LS: As DRAGON TATTOO begins, we are introduced to the two main characters via separate storylines. Mikael Blomkvist (Daniel Craig) is a journalist and the co-editor of the magazine Millenium, and he has just been convicted of libel against the corrupt head of a corporation named Wennerstrom. One of his sources turned out to be unreliable (maybe it was even a set-up) and, without proper proof of his claims, Blomkvist is found guilty and given an exorbitant fine to pay (that eats up most of his life savings). Humiliated and with a damaged journalistic reputation, Blumquist takes a leave of absence from Millenium (which is in bad shape financially), to take on an unexpected job for another rich businessman, Henrick Vanger (Christopher Plummer), who wants him to use his exceptional research skills to solve the decades-old mystery of what happened to his niece, Harriett Vanger, who disappeared many years before and is believed to have been murdered. Vanger thinks the killer is someone in his family. He gives Blomkvist access to documents and photographs and asks him to crack the case. This involves staying in a cabin on the island the Vangers own in Sweden, on the grounds of their vast estate, within walking distance of the houses of several other family members, including Martin (Stellan Skarsgard), the new head of the Vanger Corporation now that family patricarch Henrik has retired, and Vanger’s brother Harald, a reclusive, avowed Nazi, to name just two.
In fact, there are several Nazis in the Vanger family history. Vanger gives Blomkvist the cover that he is writing the old man’s memoirs, in case the family members get too suspicious, while he is really trying to determine what happened to Harriett.
Meanwhile, Lisbeth Salander (Rooney Mara) is a tattooed and pierced goth girl who happens to be an expert hacker and investigator. She’s the one who did an extensive (and somewhat illegal) background check on Blomkvist before Vanger decided to hire him. Lisbeth is also a ward of the state, due to a history of violence and arrests dating back to her childhood, and has to deal with state-appointed guardians to get access to the money she inherited from her family. Her most recent guardian has had a stroke, and her new one, Bjurman (Yorick van Wageninen, in a great performance) is a vile and brutal bully who is not above rape to get what he wants. Of course, since he controls the purse strings to Lisbeth’s finances, he assumes she has to do whatever he demands. He’s wrong.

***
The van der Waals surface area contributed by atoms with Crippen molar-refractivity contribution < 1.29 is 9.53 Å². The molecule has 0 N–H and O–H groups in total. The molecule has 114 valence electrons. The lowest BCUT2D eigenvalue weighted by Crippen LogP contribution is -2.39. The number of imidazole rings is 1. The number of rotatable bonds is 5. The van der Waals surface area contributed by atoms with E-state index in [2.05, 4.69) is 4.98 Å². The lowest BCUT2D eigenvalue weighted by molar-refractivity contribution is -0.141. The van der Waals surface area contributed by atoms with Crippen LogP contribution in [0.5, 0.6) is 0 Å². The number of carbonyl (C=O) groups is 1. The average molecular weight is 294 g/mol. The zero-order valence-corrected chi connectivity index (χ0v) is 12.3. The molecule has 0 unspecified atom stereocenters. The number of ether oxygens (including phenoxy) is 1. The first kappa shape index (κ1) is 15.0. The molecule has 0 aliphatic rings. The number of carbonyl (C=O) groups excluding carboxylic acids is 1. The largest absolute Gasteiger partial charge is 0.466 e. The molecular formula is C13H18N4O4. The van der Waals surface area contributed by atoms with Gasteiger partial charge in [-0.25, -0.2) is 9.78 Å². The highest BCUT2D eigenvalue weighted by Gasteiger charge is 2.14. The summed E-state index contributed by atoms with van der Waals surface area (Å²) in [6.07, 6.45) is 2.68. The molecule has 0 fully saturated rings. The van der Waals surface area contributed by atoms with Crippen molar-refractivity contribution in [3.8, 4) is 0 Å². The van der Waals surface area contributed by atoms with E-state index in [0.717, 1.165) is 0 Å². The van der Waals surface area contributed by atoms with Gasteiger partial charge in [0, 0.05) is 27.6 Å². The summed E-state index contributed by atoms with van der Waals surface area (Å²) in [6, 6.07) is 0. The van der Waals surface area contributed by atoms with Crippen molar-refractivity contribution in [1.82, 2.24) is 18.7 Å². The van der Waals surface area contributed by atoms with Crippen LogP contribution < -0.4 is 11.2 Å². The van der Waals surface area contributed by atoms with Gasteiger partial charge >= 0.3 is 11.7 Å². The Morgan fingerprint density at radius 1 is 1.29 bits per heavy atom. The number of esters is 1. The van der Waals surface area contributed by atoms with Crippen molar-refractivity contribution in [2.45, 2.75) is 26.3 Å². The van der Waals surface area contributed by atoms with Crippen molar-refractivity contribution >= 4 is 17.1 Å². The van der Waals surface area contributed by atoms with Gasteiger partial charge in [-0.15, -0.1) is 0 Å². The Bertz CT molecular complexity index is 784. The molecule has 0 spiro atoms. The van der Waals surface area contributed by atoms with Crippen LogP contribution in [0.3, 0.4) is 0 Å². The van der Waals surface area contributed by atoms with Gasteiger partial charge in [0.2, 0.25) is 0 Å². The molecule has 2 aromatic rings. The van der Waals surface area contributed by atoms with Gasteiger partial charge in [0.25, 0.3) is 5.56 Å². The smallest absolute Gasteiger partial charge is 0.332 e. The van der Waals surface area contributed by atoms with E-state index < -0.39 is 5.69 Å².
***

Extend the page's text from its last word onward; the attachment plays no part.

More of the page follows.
Lisbeth gets her revenge on him in quite an elaborate way, letting us know early on that this skinny, quiet punk rock chick is someone you don’t want to cross. She’s as tough as nails and has a strong desire to put the monsters of the world in their place.
Blomkvist finds out about Lisbeth when he decides he needs a research assistant to help investigate the Vangers, and he finds out about the file she originally collected on him. She found out things no one else knew, and Blomkvist is both impressed and horrified by Lisbeth’s investigative abilities. But he realizes this is exactly the person he needs on the case.
The two storylines intersect as Lisbeth and Blumquist team-up to find out who is the sadistic murderer of several women throughout the years—this goes far beyond Harriett—and put an end to the mystery of the Vanger family. In fact that’s how Blomkvist gets Lisbeth to work with him, telling her they are tracking down “a killer of women.” As soon as she hears that, Lisbeth is on board.
The rest of the movie involves a lot of interviews with family members and other possible witnesses (conducted by Blomkvist) and lots of digging through files and photographs (mostly done by Lisbeth). This doesn’t sound exciting—a big chunk of the film is about these two people researching the crimes—and yet, if anyone can make such things exciting, it’s Fincher. Don’t forget, this is the same man who made the story of Facebook—a seemingly unfilmable task—dynamic, in THE SOCIAL NETWORK.